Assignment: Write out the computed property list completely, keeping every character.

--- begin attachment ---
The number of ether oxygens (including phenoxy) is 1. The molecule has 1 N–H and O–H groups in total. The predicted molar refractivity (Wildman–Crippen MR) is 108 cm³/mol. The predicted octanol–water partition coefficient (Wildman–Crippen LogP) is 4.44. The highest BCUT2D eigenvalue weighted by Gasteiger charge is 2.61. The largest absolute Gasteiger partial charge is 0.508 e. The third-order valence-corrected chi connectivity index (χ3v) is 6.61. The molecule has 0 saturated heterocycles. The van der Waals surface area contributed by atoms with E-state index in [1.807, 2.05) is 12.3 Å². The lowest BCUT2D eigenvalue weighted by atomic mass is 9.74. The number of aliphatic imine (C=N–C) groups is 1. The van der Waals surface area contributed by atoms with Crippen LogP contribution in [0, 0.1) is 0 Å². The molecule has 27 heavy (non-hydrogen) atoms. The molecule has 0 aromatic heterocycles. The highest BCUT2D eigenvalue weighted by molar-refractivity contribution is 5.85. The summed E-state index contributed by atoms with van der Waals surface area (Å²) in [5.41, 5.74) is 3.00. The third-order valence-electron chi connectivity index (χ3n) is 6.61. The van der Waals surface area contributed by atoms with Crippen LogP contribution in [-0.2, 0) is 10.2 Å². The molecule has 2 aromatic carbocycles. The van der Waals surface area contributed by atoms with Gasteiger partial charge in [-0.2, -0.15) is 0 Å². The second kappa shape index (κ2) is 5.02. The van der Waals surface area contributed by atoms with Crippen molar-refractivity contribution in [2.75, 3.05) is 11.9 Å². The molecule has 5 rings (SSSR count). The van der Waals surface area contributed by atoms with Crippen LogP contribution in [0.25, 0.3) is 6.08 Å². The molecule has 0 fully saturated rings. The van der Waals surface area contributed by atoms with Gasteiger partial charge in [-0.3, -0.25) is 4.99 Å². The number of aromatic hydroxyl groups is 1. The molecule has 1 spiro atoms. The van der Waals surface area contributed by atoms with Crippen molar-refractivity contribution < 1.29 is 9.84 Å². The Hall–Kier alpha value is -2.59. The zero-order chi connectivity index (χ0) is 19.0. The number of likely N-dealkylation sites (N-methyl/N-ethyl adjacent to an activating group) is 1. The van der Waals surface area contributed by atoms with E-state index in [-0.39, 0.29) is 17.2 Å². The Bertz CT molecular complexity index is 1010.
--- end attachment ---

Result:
The number of ether oxygens (including phenoxy) is 1. The molecule has 1 N–H and O–H groups in total. The predicted molar refractivity (Wildman–Crippen MR) is 108 cm³/mol. The predicted octanol–water partition coefficient (Wildman–Crippen LogP) is 4.44. The highest BCUT2D eigenvalue weighted by Gasteiger charge is 2.61. The largest absolute Gasteiger partial charge is 0.508 e. The third-order valence-corrected chi connectivity index (χ3v) is 6.61. The molecule has 0 saturated heterocycles. The van der Waals surface area contributed by atoms with E-state index in [1.807, 2.05) is 12.3 Å². The lowest BCUT2D eigenvalue weighted by atomic mass is 9.74. The number of aliphatic imine (C=N–C) groups is 1. The van der Waals surface area contributed by atoms with Crippen LogP contribution in [0, 0.1) is 0 Å². The molecule has 27 heavy (non-hydrogen) atoms. The molecule has 0 aromatic heterocycles. The highest BCUT2D eigenvalue weighted by molar-refractivity contribution is 5.85. The summed E-state index contributed by atoms with van der Waals surface area (Å²) in [5.41, 5.74) is 3.00. The third-order valence-electron chi connectivity index (χ3n) is 6.61. The van der Waals surface area contributed by atoms with Crippen LogP contribution in [-0.2, 0) is 10.2 Å². The molecule has 2 aromatic carbocycles. The van der Waals surface area contributed by atoms with Gasteiger partial charge in [-0.2, -0.15) is 0 Å². The second kappa shape index (κ2) is 5.02. The van der Waals surface area contributed by atoms with Crippen molar-refractivity contribution in [2.75, 3.05) is 11.9 Å². The molecule has 5 rings (SSSR count). The van der Waals surface area contributed by atoms with Crippen LogP contribution in [0.25, 0.3) is 6.08 Å². The molecule has 0 fully saturated rings. The van der Waals surface area contributed by atoms with Gasteiger partial charge in [-0.3, -0.25) is 4.99 Å². The number of aromatic hydroxyl groups is 1. The molecule has 1 spiro atoms. The van der Waals surface area contributed by atoms with Crippen molar-refractivity contribution < 1.29 is 9.84 Å². The Hall–Kier alpha value is -2.59. The zero-order chi connectivity index (χ0) is 19.0. The number of likely N-dealkylation sites (N-methyl/N-ethyl adjacent to an activating group) is 1. The van der Waals surface area contributed by atoms with E-state index in [-0.39, 0.29) is 17.2 Å². The Bertz CT molecular complexity index is 1010.